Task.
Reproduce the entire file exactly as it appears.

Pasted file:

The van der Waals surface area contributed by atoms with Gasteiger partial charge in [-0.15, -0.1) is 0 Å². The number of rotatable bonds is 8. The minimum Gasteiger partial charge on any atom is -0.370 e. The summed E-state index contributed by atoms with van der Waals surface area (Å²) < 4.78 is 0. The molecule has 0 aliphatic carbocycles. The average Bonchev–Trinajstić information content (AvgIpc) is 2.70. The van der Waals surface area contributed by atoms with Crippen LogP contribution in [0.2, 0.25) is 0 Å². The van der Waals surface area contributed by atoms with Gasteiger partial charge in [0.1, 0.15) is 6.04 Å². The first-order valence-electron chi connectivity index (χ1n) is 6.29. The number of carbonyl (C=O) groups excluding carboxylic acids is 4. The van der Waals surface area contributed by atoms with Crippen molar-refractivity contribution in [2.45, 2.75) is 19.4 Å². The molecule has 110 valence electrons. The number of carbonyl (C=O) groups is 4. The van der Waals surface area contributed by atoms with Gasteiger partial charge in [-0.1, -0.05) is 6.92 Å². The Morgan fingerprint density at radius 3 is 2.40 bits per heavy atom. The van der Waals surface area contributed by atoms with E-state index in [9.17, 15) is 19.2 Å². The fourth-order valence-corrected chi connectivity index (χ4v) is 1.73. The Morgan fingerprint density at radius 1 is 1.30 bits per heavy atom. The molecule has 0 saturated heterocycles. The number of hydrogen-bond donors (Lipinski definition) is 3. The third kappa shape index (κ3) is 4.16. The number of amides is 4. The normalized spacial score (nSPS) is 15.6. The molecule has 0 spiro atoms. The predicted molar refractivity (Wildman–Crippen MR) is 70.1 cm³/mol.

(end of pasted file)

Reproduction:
The van der Waals surface area contributed by atoms with Gasteiger partial charge in [-0.15, -0.1) is 0 Å². The number of rotatable bonds is 8. The minimum Gasteiger partial charge on any atom is -0.370 e. The summed E-state index contributed by atoms with van der Waals surface area (Å²) < 4.78 is 0. The molecule has 0 aliphatic carbocycles. The average Bonchev–Trinajstić information content (AvgIpc) is 2.70. The van der Waals surface area contributed by atoms with Crippen LogP contribution in [0.2, 0.25) is 0 Å². The van der Waals surface area contributed by atoms with Gasteiger partial charge in [0.1, 0.15) is 6.04 Å². The first-order valence-electron chi connectivity index (χ1n) is 6.29. The number of carbonyl (C=O) groups excluding carboxylic acids is 4. The van der Waals surface area contributed by atoms with Crippen molar-refractivity contribution in [2.45, 2.75) is 19.4 Å². The molecule has 110 valence electrons. The number of carbonyl (C=O) groups is 4. The van der Waals surface area contributed by atoms with Gasteiger partial charge in [-0.1, -0.05) is 6.92 Å². The Morgan fingerprint density at radius 3 is 2.40 bits per heavy atom. The van der Waals surface area contributed by atoms with E-state index in [9.17, 15) is 19.2 Å². The fourth-order valence-corrected chi connectivity index (χ4v) is 1.73. The Morgan fingerprint density at radius 1 is 1.30 bits per heavy atom. The molecule has 0 saturated heterocycles. The number of hydrogen-bond donors (Lipinski definition) is 3. The third kappa shape index (κ3) is 4.16. The number of amides is 4. The normalized spacial score (nSPS) is 15.6. The molecule has 0 spiro atoms. The predicted molar refractivity (Wildman–Crippen MR) is 70.1 cm³/mol.